GT: Yes. Well when we landed in this, or when we arrived in this country, you couldn’t see a thing, just a blanket of fog. So, we got this diversion to, oh, the number one aircraft in Scotland. What’s the name of it?
AM: No. You’ve got me. I can’t remember.
GT: You expect me to remember all this and you can’t remember one [laughs]
AM: It says Crail because then you had to fly back from Crail to base.
GT: To get, yeah.
AM: It says Crail in Scotland.
GT: Yeah, that was right. But that isn’t where we were going.
AM: Right.
GR: Lossiemouth.
GT: Lossiemouth, isn’t it?
AM: Yeah.
GT: Yeah. That’s where we were going, yeah.
AM: Well done.
GT: That’s what I was trying to think of, yeah. We were supposed to be going to Lossiemouth and had just enough to land there. Well, we’ve got to find Lossiemouth for a start, but I’ll always remember we were going along and we got the whole crew on looking out, because it wasn’t too good then, the visibility, and I was sort of looking out the side and making sure. Where are we? And the navigator was panicking, he couldn’t get a fix on it. Anyway I was going along it, the Highlands, you know, to go up to Lossiemouth and I thought, I don’t know, I’m sure there shouldn’t be sheep under a tree [laughs] so panic stakes. I think we’re a bit low. So, anyway, we missed them and we were hunting high and low, that was really locked in then, so we were getting low on fuel as well. So we said, well there’s only one thing, set her out east, last bit of land we see, panic, down, you know. Leave it, let us look after ourselves, but it was just coming to the coast and there was a pundit light in the sky, through the fog, you know. A pundit light. Every aircraft has a pundit light. And, of course I don’t know who saw it first, one of us did, so we said, ‘Don’t let that go, keep on’. So, went around the pundit light and that’s all you could see. We’d come down and we could hear someone say something about, ‘One thousand. One thousand’, well, one thousand, so, they were trying to tell us there was a thousand feet runway, or yard, runway.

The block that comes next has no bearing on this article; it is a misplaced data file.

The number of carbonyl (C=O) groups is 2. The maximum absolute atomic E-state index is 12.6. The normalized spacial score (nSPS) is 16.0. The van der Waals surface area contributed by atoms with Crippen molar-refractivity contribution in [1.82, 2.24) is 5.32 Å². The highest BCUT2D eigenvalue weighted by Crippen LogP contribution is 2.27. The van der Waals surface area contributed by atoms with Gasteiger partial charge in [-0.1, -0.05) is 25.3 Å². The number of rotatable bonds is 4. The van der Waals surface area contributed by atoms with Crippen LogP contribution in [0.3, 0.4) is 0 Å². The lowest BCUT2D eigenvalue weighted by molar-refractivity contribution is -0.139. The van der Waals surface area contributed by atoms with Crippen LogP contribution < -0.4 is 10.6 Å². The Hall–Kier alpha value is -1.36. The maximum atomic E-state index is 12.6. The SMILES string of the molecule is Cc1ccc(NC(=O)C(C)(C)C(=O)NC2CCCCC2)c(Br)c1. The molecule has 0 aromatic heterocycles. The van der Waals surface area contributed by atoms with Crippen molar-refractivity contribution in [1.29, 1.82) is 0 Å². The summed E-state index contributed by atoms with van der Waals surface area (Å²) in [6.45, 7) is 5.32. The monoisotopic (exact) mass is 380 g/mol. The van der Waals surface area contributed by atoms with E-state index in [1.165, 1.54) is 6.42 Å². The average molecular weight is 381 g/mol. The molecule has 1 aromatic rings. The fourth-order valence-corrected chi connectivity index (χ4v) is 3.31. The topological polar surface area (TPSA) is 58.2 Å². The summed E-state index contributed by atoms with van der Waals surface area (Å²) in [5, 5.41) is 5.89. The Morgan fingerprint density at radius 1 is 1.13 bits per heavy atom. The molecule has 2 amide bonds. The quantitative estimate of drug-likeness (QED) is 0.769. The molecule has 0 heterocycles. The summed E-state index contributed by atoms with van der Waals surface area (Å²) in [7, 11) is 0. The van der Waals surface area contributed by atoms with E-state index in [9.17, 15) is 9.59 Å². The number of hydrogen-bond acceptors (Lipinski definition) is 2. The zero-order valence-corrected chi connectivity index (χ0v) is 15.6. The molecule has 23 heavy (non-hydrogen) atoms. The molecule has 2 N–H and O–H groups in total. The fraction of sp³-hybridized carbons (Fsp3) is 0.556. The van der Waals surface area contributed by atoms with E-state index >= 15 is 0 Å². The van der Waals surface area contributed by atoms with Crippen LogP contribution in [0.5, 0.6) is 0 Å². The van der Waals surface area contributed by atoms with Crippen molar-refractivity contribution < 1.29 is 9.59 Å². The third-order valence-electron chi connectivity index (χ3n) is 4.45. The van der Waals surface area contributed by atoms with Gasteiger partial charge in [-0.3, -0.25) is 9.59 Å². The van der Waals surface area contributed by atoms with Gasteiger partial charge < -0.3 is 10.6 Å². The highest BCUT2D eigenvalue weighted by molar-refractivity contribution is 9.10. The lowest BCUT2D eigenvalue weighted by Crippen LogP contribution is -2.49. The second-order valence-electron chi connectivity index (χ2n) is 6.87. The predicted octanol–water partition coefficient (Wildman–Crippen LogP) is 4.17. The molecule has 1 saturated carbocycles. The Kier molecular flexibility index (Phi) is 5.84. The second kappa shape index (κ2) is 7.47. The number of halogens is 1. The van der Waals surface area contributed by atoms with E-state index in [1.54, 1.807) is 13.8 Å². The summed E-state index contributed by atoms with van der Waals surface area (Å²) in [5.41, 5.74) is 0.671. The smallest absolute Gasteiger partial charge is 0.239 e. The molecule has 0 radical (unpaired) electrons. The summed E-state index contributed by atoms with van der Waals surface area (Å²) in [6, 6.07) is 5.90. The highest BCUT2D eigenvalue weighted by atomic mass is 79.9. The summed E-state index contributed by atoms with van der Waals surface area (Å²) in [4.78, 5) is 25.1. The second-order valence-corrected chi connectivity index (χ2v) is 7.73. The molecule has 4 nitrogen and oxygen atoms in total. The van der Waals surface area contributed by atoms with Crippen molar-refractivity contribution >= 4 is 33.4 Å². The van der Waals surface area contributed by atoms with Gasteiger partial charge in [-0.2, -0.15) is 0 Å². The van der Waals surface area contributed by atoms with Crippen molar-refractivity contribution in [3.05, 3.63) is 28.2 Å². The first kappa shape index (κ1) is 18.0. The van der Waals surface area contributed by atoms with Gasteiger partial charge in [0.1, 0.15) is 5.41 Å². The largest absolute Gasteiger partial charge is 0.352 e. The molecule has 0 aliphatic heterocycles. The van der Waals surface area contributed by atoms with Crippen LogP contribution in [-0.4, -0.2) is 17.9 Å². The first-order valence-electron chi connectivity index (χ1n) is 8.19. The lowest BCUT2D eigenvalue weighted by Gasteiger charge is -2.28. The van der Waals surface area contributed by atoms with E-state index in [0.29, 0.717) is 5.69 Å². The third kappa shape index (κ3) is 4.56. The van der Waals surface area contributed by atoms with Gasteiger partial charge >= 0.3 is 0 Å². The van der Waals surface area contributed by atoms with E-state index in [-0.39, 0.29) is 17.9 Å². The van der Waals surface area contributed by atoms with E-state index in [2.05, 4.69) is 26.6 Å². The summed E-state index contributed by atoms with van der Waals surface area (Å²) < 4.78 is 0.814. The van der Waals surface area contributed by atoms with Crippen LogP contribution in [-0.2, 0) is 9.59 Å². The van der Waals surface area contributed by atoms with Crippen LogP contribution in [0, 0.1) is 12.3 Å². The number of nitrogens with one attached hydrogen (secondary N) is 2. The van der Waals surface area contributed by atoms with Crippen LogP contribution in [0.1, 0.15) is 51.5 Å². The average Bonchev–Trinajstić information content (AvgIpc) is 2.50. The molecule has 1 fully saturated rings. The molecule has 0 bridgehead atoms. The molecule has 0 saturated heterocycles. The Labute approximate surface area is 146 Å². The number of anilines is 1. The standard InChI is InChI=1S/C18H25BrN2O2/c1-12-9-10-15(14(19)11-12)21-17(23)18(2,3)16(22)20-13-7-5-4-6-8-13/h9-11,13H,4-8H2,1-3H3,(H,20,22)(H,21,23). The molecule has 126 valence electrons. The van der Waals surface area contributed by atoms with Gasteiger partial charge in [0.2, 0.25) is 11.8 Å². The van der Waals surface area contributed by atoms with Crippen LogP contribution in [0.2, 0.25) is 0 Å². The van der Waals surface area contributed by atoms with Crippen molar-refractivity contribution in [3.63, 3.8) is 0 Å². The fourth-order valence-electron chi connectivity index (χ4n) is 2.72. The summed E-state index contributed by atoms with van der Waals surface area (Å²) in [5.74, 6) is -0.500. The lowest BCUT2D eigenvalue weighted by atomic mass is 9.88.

GR: Yeah.